U.S. job growth accelerated more than expected in July as private employers stepped up hiring, easing fears the economy was sliding into a fresh recession.
Nonfarm payrolls increased 117,000, the Labor Department said on Friday, above market expectations for an 85,000 gain. In the same report, the count for May and June was revised to show 56,000 more jobs added than previously reported.
The unemployment rate dipped to 9.1 percent from 9.2 percent in June, but that was because discouraged job-seekers gave up the hunt.
Still, the report was heartening after a rush of disappointing data over the past week that had fed fears the U.S. economy could be heading for a downturn.
"While I do not think this sounds the all-clear signal, it does quell some of the conversation that the U.S. is falling back into a recession," said Tom Porcelli, chief U.S. economist at RBC Capital Markets in New York.
"There are still plenty of headwinds, like Europe. This report pulls us back from the ledge a little bit."
Fears the economy might be sliding into recession, coupled with Europe's inability to tame its spreading debt crisis, have roiled global financial markets. Some economists have put the odds of a U.S. recession as high as 40 percent.
The data offered some support for global stocks, which were down for an eighth straight day. U.S. stocks opened higher, one day after major indexes had tumbled more than 4 percent.
Prices for U.S. Treasury debt slid, while the dollar trimmed losses against the yen. However, gold prices held firm; some investors have piled into gold as a safe haven amid the global financial and economic turbulence.
Policymakers at the Federal Reserve will sift through the report when they meet on Tuesday but are not expected to announce any new measures to support the sputtering recovery.
The U.S. central bank has cut interest rates to zero and spent $2.3 trillion on bonds. Policymakers have said they want to see how the economy fares before taking any further action, and the data fit with their forecasts for a pickup in growth.
"Growth has stalled"
U.S. growth stalled in the first half of 2011. Gross domestic product grew at a 1.3 percent annual pace in the second quarter after a scant 0.4 percent rise in the first three months of the year.
The borrowing limit was raised this week in a deal that relied on spending cuts. Economists estimate the budget cuts and expiring stimulus -- including a payroll tax cut and emergency unemployment benefits -- could subtract more than a percentage point from GDP growth next year.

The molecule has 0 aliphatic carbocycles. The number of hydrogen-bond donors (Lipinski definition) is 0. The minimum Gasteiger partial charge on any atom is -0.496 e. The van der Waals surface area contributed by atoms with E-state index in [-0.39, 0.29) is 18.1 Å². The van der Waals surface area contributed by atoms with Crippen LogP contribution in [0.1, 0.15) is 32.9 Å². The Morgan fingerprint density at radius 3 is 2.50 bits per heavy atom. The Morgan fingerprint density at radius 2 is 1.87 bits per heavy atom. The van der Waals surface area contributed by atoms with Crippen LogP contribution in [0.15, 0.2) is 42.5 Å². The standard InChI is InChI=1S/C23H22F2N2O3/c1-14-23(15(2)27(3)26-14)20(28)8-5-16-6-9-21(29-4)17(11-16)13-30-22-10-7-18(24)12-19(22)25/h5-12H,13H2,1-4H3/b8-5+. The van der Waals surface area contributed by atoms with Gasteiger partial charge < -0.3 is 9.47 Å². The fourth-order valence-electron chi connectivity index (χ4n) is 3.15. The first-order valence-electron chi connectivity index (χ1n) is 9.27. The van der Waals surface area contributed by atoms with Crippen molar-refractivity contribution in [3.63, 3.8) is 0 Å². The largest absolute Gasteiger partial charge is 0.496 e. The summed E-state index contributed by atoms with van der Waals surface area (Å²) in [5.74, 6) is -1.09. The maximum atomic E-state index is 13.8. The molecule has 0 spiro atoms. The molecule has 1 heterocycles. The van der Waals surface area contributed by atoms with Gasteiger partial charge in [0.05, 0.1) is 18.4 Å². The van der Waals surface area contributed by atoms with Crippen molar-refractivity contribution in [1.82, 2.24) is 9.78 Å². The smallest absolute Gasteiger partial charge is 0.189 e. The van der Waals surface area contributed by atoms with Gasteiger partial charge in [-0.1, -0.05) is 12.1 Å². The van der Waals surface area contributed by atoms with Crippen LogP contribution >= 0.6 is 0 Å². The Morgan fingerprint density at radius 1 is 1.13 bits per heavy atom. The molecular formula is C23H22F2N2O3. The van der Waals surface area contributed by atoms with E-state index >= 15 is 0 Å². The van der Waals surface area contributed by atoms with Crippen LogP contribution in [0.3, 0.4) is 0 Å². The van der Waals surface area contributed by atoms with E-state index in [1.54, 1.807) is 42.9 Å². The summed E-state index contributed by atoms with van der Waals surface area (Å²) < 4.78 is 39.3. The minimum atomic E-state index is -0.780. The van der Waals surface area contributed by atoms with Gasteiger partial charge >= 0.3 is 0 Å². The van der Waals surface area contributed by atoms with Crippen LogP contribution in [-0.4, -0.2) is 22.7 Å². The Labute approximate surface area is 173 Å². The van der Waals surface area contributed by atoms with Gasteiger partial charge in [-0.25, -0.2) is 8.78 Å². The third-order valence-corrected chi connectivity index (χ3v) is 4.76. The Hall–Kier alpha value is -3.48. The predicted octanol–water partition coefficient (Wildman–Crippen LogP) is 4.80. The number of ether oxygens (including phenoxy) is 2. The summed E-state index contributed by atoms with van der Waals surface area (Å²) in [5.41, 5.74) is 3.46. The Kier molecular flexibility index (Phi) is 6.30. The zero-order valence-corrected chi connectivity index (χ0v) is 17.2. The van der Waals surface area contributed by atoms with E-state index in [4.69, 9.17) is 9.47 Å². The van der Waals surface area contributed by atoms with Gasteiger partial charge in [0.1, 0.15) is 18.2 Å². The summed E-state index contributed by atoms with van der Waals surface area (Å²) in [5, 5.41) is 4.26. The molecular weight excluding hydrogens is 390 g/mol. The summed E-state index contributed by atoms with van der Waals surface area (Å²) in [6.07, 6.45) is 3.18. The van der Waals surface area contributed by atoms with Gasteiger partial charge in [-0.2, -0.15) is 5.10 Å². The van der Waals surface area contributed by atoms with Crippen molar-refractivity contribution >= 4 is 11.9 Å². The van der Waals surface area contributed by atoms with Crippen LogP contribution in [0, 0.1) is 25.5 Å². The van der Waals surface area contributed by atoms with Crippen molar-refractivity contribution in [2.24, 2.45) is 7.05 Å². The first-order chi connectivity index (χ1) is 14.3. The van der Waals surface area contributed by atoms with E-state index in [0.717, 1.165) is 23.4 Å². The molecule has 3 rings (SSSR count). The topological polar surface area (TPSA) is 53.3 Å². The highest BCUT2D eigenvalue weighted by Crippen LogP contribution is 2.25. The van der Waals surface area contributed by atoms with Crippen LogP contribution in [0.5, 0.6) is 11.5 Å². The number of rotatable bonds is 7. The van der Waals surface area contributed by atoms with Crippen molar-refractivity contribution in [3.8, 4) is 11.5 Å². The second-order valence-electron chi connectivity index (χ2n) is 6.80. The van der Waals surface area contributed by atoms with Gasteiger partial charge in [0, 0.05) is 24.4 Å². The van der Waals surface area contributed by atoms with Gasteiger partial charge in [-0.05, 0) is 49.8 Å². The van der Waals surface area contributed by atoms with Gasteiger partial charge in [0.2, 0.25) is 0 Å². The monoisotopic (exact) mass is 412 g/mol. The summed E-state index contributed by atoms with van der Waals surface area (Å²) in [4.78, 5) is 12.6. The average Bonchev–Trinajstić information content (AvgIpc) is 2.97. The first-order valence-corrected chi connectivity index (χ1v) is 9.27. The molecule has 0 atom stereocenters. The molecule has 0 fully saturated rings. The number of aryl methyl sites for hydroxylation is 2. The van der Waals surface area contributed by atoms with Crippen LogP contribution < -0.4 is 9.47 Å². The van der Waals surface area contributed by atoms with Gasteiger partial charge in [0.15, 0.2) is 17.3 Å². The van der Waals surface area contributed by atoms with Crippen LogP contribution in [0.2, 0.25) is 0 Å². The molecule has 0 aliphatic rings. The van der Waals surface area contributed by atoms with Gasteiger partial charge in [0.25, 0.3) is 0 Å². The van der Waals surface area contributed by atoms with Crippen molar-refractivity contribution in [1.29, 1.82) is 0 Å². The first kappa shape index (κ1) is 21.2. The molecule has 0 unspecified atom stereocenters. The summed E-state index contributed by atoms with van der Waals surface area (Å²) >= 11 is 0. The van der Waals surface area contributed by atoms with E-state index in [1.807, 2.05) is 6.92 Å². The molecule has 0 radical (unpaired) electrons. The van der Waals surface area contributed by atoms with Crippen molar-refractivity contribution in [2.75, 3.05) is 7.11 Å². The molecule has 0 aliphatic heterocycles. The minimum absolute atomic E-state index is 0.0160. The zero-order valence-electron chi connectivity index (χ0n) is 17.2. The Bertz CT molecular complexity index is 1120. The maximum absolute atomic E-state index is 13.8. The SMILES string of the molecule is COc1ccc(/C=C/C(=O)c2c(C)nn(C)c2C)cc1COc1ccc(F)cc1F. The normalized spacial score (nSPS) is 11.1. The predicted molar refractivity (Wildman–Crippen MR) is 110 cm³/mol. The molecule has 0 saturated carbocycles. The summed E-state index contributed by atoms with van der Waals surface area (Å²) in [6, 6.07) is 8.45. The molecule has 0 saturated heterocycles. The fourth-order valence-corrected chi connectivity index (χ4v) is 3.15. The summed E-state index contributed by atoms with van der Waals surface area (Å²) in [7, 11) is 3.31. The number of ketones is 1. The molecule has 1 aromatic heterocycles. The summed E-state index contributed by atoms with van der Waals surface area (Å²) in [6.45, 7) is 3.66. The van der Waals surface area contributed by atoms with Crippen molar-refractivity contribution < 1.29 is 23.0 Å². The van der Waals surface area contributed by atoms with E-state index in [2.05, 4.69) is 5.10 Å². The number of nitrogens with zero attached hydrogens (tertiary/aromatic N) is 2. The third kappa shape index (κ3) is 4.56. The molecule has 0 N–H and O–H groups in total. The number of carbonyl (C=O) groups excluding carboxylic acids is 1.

Concerns over a U.S. slowdown and worries officials in Europe are not being aggressive enough on their debt crisis have unsettled markets.
"Private hiring steps up"
July's pace of U.S. job growth remained short of what is needed to ensure unemployment will keep declining.
All the gains in non-farm employment in July came from the private sector, where payrolls rose 154,000 -- an acceleration from June's 80,000 increase and more than the 115,000 expected by economists.
Government payrolls dropped 37,000 in July, a ninth straight monthly decline. The decrease was mostly due to a government shutdown in Minnesota that left thousands of state workers without pay checks during the survey period for the jobs report.
With looming budget cuts at the federal government level, and state and local governments still tightening their belts, the burden of job creation falls on the private sector.
Within the private sector, most of the job gains were concentrated in the services sector. Temporary help -- a harbinger of permanent hiring -- rebounded modestly after declining for three straight months.
Manufacturing payrolls rose 24,000 after increasing 11,000 in June. Most the gains came from the auto sector. Construction employment increased 8,000 after dropping 5,000 in June.
The average workweek was steady at 34.3 hours, but average hourly earnings rose 10 cents.
ReutersLast Mod: 05 Ağustos 2011, 17:05